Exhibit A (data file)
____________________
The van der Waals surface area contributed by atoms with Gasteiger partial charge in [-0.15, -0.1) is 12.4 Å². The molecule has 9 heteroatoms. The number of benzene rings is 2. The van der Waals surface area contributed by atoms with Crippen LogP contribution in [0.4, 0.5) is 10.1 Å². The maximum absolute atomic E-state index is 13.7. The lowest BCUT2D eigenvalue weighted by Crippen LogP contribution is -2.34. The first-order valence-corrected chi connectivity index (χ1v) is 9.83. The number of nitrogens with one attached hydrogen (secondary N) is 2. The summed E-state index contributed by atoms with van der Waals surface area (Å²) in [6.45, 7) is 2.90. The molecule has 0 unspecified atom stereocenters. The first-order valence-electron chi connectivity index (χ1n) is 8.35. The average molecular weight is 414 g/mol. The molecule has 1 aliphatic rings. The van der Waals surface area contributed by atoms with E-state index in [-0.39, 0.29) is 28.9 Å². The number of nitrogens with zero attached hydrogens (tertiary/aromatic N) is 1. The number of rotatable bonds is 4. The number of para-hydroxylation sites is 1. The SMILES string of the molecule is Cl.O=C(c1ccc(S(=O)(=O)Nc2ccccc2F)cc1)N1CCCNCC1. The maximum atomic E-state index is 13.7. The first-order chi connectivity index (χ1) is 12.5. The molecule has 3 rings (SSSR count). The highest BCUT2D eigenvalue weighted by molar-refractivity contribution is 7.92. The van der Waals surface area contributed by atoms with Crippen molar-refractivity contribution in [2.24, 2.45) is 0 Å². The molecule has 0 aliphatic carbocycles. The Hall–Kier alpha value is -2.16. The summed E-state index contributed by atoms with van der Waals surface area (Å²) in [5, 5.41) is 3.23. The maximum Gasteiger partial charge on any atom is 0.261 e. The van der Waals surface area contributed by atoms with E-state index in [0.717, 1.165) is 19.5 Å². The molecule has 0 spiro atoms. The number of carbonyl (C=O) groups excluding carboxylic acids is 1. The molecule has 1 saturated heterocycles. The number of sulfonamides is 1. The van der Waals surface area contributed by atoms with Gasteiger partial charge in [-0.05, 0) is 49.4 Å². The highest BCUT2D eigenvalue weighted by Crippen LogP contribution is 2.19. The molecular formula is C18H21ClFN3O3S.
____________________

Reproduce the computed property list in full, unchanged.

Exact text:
The van der Waals surface area contributed by atoms with Gasteiger partial charge in [-0.15, -0.1) is 12.4 Å². The molecule has 9 heteroatoms. The number of benzene rings is 2. The van der Waals surface area contributed by atoms with Crippen LogP contribution in [0.4, 0.5) is 10.1 Å². The maximum absolute atomic E-state index is 13.7. The lowest BCUT2D eigenvalue weighted by Crippen LogP contribution is -2.34. The first-order valence-corrected chi connectivity index (χ1v) is 9.83. The number of nitrogens with one attached hydrogen (secondary N) is 2. The summed E-state index contributed by atoms with van der Waals surface area (Å²) in [6.45, 7) is 2.90. The molecule has 0 unspecified atom stereocenters. The first-order valence-electron chi connectivity index (χ1n) is 8.35. The average molecular weight is 414 g/mol. The molecule has 1 aliphatic rings. The van der Waals surface area contributed by atoms with E-state index in [-0.39, 0.29) is 28.9 Å². The number of nitrogens with zero attached hydrogens (tertiary/aromatic N) is 1. The number of rotatable bonds is 4. The number of para-hydroxylation sites is 1. The SMILES string of the molecule is Cl.O=C(c1ccc(S(=O)(=O)Nc2ccccc2F)cc1)N1CCCNCC1. The maximum atomic E-state index is 13.7. The first-order chi connectivity index (χ1) is 12.5. The molecule has 3 rings (SSSR count). The highest BCUT2D eigenvalue weighted by molar-refractivity contribution is 7.92. The van der Waals surface area contributed by atoms with Crippen molar-refractivity contribution in [2.24, 2.45) is 0 Å². The molecule has 0 aliphatic carbocycles. The Hall–Kier alpha value is -2.16. The summed E-state index contributed by atoms with van der Waals surface area (Å²) in [5, 5.41) is 3.23. The maximum Gasteiger partial charge on any atom is 0.261 e. The van der Waals surface area contributed by atoms with E-state index in [0.717, 1.165) is 19.5 Å². The molecule has 0 spiro atoms. The number of carbonyl (C=O) groups excluding carboxylic acids is 1. The molecule has 1 saturated heterocycles. The number of sulfonamides is 1. The van der Waals surface area contributed by atoms with Gasteiger partial charge in [-0.05, 0) is 49.4 Å². The highest BCUT2D eigenvalue weighted by Crippen LogP contribution is 2.19. The molecular formula is C18H21ClFN3O3S.